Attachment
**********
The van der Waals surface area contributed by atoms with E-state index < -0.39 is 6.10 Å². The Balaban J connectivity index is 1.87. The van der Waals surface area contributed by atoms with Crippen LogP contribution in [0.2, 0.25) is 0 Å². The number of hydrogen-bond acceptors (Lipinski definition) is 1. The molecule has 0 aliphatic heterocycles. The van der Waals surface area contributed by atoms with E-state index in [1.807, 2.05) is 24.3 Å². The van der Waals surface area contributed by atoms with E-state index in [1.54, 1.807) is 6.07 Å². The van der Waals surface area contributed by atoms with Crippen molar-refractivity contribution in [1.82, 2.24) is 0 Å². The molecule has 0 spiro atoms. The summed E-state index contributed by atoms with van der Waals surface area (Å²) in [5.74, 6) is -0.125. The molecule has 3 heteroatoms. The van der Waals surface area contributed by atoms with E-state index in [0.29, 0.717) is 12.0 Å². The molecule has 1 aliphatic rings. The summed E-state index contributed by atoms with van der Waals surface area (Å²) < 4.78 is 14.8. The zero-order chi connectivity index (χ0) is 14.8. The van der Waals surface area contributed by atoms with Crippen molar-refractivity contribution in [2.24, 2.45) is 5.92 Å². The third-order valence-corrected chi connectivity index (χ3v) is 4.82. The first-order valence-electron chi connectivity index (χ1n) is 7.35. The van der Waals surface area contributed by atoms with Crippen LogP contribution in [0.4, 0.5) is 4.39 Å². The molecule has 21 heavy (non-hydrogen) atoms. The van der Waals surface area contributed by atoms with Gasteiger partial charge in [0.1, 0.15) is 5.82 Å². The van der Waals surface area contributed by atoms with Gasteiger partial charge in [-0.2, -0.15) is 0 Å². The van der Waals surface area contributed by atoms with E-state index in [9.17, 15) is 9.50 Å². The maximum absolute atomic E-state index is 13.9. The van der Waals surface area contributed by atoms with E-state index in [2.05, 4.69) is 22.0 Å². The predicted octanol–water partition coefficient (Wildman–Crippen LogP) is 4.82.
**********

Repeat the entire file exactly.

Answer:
The van der Waals surface area contributed by atoms with E-state index < -0.39 is 6.10 Å². The Balaban J connectivity index is 1.87. The van der Waals surface area contributed by atoms with Crippen LogP contribution in [0.2, 0.25) is 0 Å². The number of hydrogen-bond acceptors (Lipinski definition) is 1. The molecule has 0 aliphatic heterocycles. The van der Waals surface area contributed by atoms with E-state index in [1.807, 2.05) is 24.3 Å². The van der Waals surface area contributed by atoms with E-state index in [1.54, 1.807) is 6.07 Å². The van der Waals surface area contributed by atoms with Crippen molar-refractivity contribution in [1.82, 2.24) is 0 Å². The molecule has 0 spiro atoms. The summed E-state index contributed by atoms with van der Waals surface area (Å²) in [5.74, 6) is -0.125. The molecule has 3 heteroatoms. The van der Waals surface area contributed by atoms with E-state index in [0.29, 0.717) is 12.0 Å². The molecule has 1 aliphatic rings. The summed E-state index contributed by atoms with van der Waals surface area (Å²) < 4.78 is 14.8. The zero-order chi connectivity index (χ0) is 14.8. The van der Waals surface area contributed by atoms with Crippen molar-refractivity contribution in [2.24, 2.45) is 5.92 Å². The third-order valence-corrected chi connectivity index (χ3v) is 4.82. The first-order valence-electron chi connectivity index (χ1n) is 7.35. The van der Waals surface area contributed by atoms with Crippen LogP contribution in [0.4, 0.5) is 4.39 Å². The molecule has 21 heavy (non-hydrogen) atoms. The van der Waals surface area contributed by atoms with Gasteiger partial charge in [0.1, 0.15) is 5.82 Å². The van der Waals surface area contributed by atoms with Gasteiger partial charge in [-0.2, -0.15) is 0 Å². The van der Waals surface area contributed by atoms with E-state index in [9.17, 15) is 9.50 Å². The maximum absolute atomic E-state index is 13.9. The van der Waals surface area contributed by atoms with E-state index in [2.05, 4.69) is 22.0 Å². The predicted octanol–water partition coefficient (Wildman–Crippen LogP) is 4.82.